As a summer horticulture intern at the Wild Animal Park, one of the places I have become familiar with is the Baja Garden. Comprised of plants collected in Baja California during the 1980s, this garden houses the largest collection of Baja plants outside of Baja. The garden is maintained by volunteers from the San Diego Cactus and Succulent Society. In 2002, a geographic information system (GIS) was created for the garden area, which mapped plants in the collection, assigned them identification numbers, and noted the health of the plant. Now, nearly eight years after the initial mapping, it’s time to work on updating the data; we have returned to the Baja Garden armed with GIS maps and lists of plants to check that they are still healthy and accounted for.
As any visitor can imagine, this has proven to be a very “prickly” job, as the Baja Garden is full of thorny species. Did you know that thorns and spines are plant adaptations developed to ensure that animals cannot eat the succulent flesh in a land where water is a precious commodity? The metal tags containing the plant’s ID number, which some of you may have noticed, are stuck into the ground on the north side of the plants and must be located during the inventory to ensure that the correct specimen is being evaluated. In many cases a flourishing agave plant has overgrown its tag; the map is needed to pinpoint the specimen we are evaluating, and a flag is placed at the site to note that it needs a shiny new metal tag. On the other hand, such as with the Fouquieria columnaris, growth is much slower and the tag is usually easy to locate, providing it has not been moved or buried!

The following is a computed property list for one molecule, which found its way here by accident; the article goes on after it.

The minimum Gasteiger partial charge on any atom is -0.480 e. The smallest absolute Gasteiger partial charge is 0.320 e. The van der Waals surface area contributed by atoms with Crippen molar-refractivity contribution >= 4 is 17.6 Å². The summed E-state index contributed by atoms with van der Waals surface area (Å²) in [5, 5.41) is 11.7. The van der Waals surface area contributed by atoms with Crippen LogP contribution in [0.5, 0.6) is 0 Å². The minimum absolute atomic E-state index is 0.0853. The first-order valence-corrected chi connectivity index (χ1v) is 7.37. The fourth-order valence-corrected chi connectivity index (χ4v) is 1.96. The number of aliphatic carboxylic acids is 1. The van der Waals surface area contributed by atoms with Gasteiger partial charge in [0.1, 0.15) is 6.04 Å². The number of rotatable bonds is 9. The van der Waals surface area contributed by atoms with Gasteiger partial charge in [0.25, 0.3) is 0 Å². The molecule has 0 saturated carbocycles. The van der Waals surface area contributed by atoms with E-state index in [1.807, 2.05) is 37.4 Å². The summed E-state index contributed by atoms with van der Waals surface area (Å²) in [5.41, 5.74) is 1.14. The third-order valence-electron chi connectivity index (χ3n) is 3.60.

If you have not visited the Park’s Baja Garden, I highly recommend making it one of your first stops in the morning hours. There are amazing specimens of Fouquieria columnaris, commonly known as the boojum tree, which somewhat resembles an upside-down carrot sticking out of the earth. Another noteworthy species is the Pachycereus pecten-aboriginum (hairbrush cactus), a cactus whose scientific name is derived from the Native American use of its fruit as hair combs. Plants are not the only species worth viewing in the Baja Garden; there are an amazing number of hummingbirds that zoom around drinking from brightly colored flowers of the ocotillo Fouquieria splendens and other species.
When you next visit the Park, take time to look beyond the fascinating animals and include in your gaze the beautiful and distinctive plants that adorn the grounds, for without them your journeys away from Southern California and into the other biozones of the world would be far less complete.
Lauren Young is an intern in the Wild Animal Park’s Horticulture Department.
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